Development of aqueous phase hydroxyl radical reaction rate constants predictors for advanced oxidation processes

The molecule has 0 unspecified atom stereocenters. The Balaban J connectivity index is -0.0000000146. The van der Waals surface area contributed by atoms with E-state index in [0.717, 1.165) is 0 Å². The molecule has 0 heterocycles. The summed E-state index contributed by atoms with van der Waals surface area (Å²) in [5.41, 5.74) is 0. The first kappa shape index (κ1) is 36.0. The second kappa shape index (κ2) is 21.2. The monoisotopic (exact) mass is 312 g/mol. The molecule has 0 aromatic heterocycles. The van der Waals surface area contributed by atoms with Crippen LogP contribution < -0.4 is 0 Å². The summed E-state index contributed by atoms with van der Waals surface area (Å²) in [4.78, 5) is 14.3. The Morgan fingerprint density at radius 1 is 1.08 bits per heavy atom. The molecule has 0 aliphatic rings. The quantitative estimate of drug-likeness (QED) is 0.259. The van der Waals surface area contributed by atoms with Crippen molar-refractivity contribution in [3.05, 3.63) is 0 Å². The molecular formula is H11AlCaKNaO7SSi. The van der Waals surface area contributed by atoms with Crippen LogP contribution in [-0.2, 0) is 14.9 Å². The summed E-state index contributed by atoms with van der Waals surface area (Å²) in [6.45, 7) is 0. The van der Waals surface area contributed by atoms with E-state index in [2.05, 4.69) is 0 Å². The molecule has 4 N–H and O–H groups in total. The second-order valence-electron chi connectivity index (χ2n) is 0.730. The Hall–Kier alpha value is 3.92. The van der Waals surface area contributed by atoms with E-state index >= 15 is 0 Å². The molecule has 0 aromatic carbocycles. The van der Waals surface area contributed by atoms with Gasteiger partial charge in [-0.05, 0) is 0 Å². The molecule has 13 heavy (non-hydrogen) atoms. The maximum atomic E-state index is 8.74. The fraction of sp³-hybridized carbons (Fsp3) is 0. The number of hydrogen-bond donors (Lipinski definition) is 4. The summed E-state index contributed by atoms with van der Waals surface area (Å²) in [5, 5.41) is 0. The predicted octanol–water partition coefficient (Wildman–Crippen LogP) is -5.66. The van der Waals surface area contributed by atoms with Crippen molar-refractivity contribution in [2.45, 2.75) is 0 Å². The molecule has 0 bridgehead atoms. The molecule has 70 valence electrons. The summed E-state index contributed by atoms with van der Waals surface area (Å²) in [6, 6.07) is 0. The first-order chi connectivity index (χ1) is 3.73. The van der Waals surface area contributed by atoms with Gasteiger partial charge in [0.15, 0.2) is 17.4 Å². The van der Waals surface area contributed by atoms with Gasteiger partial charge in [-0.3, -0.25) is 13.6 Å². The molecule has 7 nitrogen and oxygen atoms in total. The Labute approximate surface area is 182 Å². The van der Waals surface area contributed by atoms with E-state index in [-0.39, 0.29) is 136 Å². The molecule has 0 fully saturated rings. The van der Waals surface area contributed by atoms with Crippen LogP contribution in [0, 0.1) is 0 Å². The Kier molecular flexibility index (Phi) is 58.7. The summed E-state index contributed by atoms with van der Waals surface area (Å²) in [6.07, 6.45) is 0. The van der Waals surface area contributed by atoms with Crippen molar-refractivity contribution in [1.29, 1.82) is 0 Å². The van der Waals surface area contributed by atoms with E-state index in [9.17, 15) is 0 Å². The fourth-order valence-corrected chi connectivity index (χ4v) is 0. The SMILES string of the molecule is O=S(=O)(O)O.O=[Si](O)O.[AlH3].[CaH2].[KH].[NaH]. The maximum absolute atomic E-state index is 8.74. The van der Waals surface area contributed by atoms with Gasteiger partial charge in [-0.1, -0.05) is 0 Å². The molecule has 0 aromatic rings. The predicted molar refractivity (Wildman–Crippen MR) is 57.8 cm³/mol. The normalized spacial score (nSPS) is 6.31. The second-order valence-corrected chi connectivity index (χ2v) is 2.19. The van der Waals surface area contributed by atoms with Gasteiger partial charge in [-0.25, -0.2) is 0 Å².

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Emerging contaminants are defined as synthetic or naturally occurring chemicals or microorganisms that are not currently regulated but have the potential to enter the environment and cause adverse ecological and/or human health effects. With recent development in analytical techniques, emerging contaminants have been detected in wastewater, source water, and finished drinking water. These environmental occurrence data have raised public concern about the fate and ecological impacts of such compounds. Concerns regarding emerging contaminants and the many chemicals that are in use or production necessitate a task to assess their potential health effects and removal efficiency during water treatment. Advanced oxidation processes (AOPs) are attractive and promising technologies for emerging contaminant control due to its capability of mineralizing organic compound via reactions with highly active hydroxyl radicals. However, the nonselective reactivity of hydroxyl radicals and the radical chain reactions make AOPs mechanistically complex processes. In addition, the diversity and complexity of the structure of a large number of emerging contaminants make it difficult and expensive to study the degradation pathways of each contaminant and the fate of the intermediates and byproducts. The intermediates and byproducts that are produced may pose potential effects to human and aquatic ecosystems. Consequently, there is a need to develop first-principle based mechanistic models that can enumerate reaction pathway, calculate concentrations of the byproducts, and estimate their human effects for both water treatment and reuse practices. This dissertation develops methods to predict reaction rate constants for elementary reactions that are identified by a previously developed computer-based reaction pathway generator. Many intermediates and byproducts that are experimentally identified for HO* induced reactions with emerging contaminants include common lower molecular weight organic compounds on the basis of several carbons. These lower carbon intermediates and byproducts also react with HO* at relatively smaller reaction rate constants (i.e., k < 109 M-1s-1) and may significantly affect overall performance of AOPs. In addition, the structures of emerging contaminants with various functional groups are too complicated to model. As a consequence, the rate constant predictors are established based on the conventional organic compounds as an initial approch. A group contribution method (GCM) predicts the aqueous phase hydroxyl radical reaction rate constants for compounds with a wide range of functional groups. The GCM is a first comprehensive tool to predict aqueous phase hydroxyl radical reaction rate constants for reactions that include hydrogen-atom abstraction from a C-H bond and/or a O-H bond by hydroxyl radical, hydroxyl radical addition to a C=C unsaturated bond in alkenes and aromatic compounds, and hydroxyl radical interaction with sulfur-, nitrogen-, or phosphorus-atom-containing compounds. The GCM shows predictability; factor of difference of 2 from literature-reported experimental values. The GCM successfully predicts the hydroxyl radical reaction rate constants for a limited number of emerging contaminants. Linear free energy relationships (LFERs) bridge a kinetic property with a thermochemical property. The LFERs is a new proof-of-concept approach for Ab initio reaction rate constants predictors. The kinetic property represents literature-reported and our experimentally obtained hydroxyl radical reaction rate constants for neutral and ionized compounds. The thermochemical property represents quantum mechanically calculated aqueous phase free energy of activation. Various Ab initio quantum mechanical methods and solvation models are explored to calculate the aqueous phase free energy of activation of reactantas and transition states. The quantum mechanically calculcated aqueous phase free energies of activation are within the acceptable range when compared to those that are obtained from the experiments. These approaches may be applied to other reaction mechanisms to establish a library of rate constant predictions for the mechanistic modeling of AOPs. The predicted kinetic information enables one to identify important pathways of AOP mechanisms that are initiated by hydroxyl radical, and can be used to calculate concentration profiles of parent compounds, intermediates and byproducts. The mechanistic model guides the design of experiments that are used to examine the reaction mechanisms of important intermediates and byproducts and the application of AOPs to real fields.